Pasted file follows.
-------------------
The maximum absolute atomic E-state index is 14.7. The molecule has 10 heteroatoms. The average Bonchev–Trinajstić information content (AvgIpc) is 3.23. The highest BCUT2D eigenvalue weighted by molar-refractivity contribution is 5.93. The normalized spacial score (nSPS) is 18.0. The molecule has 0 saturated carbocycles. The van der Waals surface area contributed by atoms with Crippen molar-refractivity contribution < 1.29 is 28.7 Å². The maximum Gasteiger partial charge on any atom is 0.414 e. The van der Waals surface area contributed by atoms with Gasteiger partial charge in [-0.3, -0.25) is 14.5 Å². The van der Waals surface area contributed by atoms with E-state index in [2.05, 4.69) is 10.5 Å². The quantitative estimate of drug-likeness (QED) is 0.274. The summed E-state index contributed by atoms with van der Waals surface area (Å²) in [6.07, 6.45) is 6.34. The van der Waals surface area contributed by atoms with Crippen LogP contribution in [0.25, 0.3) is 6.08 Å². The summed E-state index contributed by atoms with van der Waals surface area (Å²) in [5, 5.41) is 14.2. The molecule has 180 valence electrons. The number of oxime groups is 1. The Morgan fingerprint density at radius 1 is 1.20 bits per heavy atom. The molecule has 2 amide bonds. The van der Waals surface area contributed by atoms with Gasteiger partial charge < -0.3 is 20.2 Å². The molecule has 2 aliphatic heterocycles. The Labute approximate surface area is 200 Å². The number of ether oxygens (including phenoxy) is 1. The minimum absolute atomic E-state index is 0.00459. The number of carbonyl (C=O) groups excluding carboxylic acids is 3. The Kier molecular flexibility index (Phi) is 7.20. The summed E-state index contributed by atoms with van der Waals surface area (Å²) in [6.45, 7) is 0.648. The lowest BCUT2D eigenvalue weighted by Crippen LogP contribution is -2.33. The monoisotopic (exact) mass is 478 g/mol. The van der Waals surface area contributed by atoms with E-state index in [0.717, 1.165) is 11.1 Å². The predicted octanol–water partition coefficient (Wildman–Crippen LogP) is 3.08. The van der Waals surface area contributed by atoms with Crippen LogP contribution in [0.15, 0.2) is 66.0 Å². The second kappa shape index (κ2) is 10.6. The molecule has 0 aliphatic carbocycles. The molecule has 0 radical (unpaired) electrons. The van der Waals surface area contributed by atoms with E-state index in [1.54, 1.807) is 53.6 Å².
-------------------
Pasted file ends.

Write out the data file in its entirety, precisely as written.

The maximum absolute atomic E-state index is 14.7. The molecule has 10 heteroatoms. The average Bonchev–Trinajstić information content (AvgIpc) is 3.23. The highest BCUT2D eigenvalue weighted by molar-refractivity contribution is 5.93. The normalized spacial score (nSPS) is 18.0. The molecule has 0 saturated carbocycles. The van der Waals surface area contributed by atoms with Crippen molar-refractivity contribution < 1.29 is 28.7 Å². The maximum Gasteiger partial charge on any atom is 0.414 e. The van der Waals surface area contributed by atoms with Gasteiger partial charge in [-0.3, -0.25) is 14.5 Å². The van der Waals surface area contributed by atoms with E-state index in [2.05, 4.69) is 10.5 Å². The quantitative estimate of drug-likeness (QED) is 0.274. The summed E-state index contributed by atoms with van der Waals surface area (Å²) in [6.07, 6.45) is 6.34. The van der Waals surface area contributed by atoms with Crippen LogP contribution in [0.25, 0.3) is 6.08 Å². The summed E-state index contributed by atoms with van der Waals surface area (Å²) in [5, 5.41) is 14.2. The molecule has 180 valence electrons. The number of oxime groups is 1. The Morgan fingerprint density at radius 1 is 1.20 bits per heavy atom. The molecule has 2 amide bonds. The van der Waals surface area contributed by atoms with Gasteiger partial charge < -0.3 is 20.2 Å². The molecule has 2 aliphatic heterocycles. The Labute approximate surface area is 200 Å². The number of ether oxygens (including phenoxy) is 1. The minimum absolute atomic E-state index is 0.00459. The number of carbonyl (C=O) groups excluding carboxylic acids is 3. The Kier molecular flexibility index (Phi) is 7.20. The summed E-state index contributed by atoms with van der Waals surface area (Å²) in [6.45, 7) is 0.648. The lowest BCUT2D eigenvalue weighted by Crippen LogP contribution is -2.33. The monoisotopic (exact) mass is 478 g/mol. The van der Waals surface area contributed by atoms with E-state index in [0.717, 1.165) is 11.1 Å². The predicted octanol–water partition coefficient (Wildman–Crippen LogP) is 3.08. The van der Waals surface area contributed by atoms with Crippen LogP contribution in [0.15, 0.2) is 66.0 Å². The second kappa shape index (κ2) is 10.6. The molecule has 0 aliphatic carbocycles. The molecule has 0 radical (unpaired) electrons. The van der Waals surface area contributed by atoms with E-state index in [1.54, 1.807) is 53.6 Å².